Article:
Wed, Oct 8, 7-8pm, Honors Salon, 5 minute walk from campus
- Please email Wolfgang for address & directions
Civilization and anarchy are only seven meals apart. (Spanish proverb)
Some key questions / problems / predicaments & potential answers / solutions / coping strategies
- We are what we eat, physically and biologically. Are we also what we eat, psychologically, ethically & politically?
- How is your diet and nutrition intimately connected to some of the key global challenges today?
- Why do Americans eat by far the most meat in the world, about 270 pounds /120 kg per person per year = 0.73 pounds per day?
- Why are there more overweight than hungry people in the world today for the first time in history?
- Why do both hunger and obesity significantly have malnutrition and poverty in common?
- How are we going to feed 9 billion people by 2050 and perhaps 11 billion by 2100 given plateauing yields, growing resource and environmental constraints, and escalating conflicts?
- How does the global food system work? Who benefits and who pays the price?
- How sustainable/resilient are local, national, regional, and global food systems, and how can we strengthen them, given what is in store for us in the 21st century?
Spring 2015 course: HON PS 450 / ICSR 301: Global Food Politics, Thursday, 5-8.15pm
- both HON and non-HON sections available
As world population and food demand grow exponentially, and resources become more scarce and environmental constraints tighten, food prices rise, security declines, and conflicts escalate. Will the global food system be able to produce enough food in the future and what are viable alternatives? And why are there more overweight than hungry people in the world today?
“Civilization and anarchy are only seven meals apart” (Spanish proverb). Why are there more overweight than hungry people in the world today? Are these unrelated problems or could they be two sides of the same coin, two extremes on the same continuum of the global food system? This is the guiding question that we will explore in this transdisciplinary and applied course.
World population is projected to grow from more than 7 billion today to at least 9 billion by mid-century and perhaps as many as 11 billion by the end of the century. How are we going to feed all these people? “Just” to feed the additional two billion people by 2050, we would need to double food production from current levels since global diets become increasingly resource-intensive as a consequence of economic development.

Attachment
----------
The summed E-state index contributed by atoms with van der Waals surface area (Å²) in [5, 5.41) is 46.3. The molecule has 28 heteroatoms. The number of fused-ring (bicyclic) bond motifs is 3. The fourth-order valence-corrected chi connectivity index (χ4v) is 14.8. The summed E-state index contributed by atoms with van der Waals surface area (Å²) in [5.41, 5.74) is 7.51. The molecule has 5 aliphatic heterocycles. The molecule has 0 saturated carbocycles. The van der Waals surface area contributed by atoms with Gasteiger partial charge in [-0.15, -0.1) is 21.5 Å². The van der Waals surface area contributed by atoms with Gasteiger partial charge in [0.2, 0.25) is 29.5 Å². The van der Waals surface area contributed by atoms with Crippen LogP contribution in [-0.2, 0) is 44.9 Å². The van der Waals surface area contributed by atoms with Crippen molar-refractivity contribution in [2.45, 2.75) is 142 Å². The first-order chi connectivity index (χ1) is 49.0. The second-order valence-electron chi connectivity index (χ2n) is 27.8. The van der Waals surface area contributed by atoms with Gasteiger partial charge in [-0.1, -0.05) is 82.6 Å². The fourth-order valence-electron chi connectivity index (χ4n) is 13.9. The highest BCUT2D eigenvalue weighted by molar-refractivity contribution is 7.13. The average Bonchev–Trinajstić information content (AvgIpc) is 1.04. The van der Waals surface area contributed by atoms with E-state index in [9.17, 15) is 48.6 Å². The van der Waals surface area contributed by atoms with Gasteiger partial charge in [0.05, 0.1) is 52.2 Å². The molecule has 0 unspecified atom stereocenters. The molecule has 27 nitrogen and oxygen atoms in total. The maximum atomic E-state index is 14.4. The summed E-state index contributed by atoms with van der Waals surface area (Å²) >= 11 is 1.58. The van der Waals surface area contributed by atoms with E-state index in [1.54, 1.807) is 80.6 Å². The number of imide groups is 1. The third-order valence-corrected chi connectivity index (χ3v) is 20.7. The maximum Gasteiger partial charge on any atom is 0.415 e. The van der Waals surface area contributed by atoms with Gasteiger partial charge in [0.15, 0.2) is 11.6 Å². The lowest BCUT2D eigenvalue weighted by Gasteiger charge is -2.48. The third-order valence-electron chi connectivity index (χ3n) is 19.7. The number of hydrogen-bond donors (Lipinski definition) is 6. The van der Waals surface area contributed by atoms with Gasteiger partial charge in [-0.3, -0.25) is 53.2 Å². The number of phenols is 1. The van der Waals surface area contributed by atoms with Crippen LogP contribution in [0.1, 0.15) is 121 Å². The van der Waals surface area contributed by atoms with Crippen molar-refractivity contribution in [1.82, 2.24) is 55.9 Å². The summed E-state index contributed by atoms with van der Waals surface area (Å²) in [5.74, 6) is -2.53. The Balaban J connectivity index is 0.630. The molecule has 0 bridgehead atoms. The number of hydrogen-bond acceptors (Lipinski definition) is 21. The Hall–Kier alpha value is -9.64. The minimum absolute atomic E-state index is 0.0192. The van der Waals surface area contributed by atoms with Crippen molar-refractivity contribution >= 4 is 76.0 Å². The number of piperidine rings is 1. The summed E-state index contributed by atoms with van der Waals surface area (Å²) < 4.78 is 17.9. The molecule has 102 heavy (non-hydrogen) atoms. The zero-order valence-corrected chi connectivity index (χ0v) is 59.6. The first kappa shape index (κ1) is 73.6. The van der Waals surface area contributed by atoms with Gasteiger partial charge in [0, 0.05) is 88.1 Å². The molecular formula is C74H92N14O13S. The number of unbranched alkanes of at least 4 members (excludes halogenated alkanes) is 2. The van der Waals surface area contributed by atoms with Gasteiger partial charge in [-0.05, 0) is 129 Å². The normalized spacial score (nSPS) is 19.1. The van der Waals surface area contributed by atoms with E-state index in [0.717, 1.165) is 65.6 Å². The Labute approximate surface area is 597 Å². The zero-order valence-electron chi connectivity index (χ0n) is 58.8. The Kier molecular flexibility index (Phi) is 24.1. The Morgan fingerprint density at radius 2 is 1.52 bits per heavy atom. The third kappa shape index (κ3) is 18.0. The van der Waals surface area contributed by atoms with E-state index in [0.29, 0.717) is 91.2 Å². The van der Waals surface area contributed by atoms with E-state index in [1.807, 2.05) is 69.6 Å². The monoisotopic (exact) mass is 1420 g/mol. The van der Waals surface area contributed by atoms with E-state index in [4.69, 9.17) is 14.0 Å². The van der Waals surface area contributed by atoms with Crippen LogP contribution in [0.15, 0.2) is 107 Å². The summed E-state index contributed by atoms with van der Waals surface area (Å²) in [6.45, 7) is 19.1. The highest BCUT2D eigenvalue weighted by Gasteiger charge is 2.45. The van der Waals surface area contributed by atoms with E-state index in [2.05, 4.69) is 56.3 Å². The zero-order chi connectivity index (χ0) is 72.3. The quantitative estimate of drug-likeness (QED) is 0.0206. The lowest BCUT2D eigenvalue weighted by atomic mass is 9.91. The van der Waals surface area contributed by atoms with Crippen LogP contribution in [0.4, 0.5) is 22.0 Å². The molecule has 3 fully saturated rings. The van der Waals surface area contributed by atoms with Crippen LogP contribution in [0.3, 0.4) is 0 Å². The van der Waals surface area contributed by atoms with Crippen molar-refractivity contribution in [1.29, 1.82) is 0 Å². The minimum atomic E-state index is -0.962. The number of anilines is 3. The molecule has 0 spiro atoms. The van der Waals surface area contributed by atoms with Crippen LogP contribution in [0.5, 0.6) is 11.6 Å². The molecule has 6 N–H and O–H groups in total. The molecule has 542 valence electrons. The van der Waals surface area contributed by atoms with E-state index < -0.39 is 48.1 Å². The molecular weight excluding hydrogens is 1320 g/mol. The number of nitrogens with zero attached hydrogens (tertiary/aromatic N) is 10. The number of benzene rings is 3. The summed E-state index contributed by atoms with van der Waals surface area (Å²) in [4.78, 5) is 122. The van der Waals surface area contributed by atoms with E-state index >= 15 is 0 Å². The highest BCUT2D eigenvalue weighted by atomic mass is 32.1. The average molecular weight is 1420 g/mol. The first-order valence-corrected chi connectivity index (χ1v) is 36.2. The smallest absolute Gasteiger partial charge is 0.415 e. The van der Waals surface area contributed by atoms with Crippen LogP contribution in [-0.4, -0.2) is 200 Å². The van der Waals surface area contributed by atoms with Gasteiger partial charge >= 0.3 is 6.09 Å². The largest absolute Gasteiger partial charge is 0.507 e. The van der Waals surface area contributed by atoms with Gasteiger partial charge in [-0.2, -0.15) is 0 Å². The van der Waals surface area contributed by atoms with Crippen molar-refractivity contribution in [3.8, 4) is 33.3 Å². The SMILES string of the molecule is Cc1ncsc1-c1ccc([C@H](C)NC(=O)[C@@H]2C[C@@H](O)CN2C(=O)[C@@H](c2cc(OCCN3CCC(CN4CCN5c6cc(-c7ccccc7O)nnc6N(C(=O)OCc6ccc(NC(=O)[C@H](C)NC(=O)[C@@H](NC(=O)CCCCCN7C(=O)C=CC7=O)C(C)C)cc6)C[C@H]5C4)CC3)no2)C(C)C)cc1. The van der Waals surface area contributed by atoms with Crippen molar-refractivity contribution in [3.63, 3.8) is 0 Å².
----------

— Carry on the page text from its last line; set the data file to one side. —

Yet this is precisely one of the key challenges, as growing resource and environmental constraints make increases in yields and food production ever harder to achieve. As demand for food increases at the same time as supply stagnates or even declines in more and more regions of the world, political instability and conflicts tend to grow – how best to respond?
At the same time as the orientation of this course is very global and conceptual, it also very local and personal, as food is what connects us most directly with the rest of the world every day. The resource demands and health, environmental, and resource impacts of different diets vary significantly. We will explore the re-emergence of local food systems, here in Bowling Green, around the country and around the world, and assess their viability as a response to the global challenges outlined above.
Key words: conflict, environment, food, food security, global governance, political instability, resilience, resources, sustainability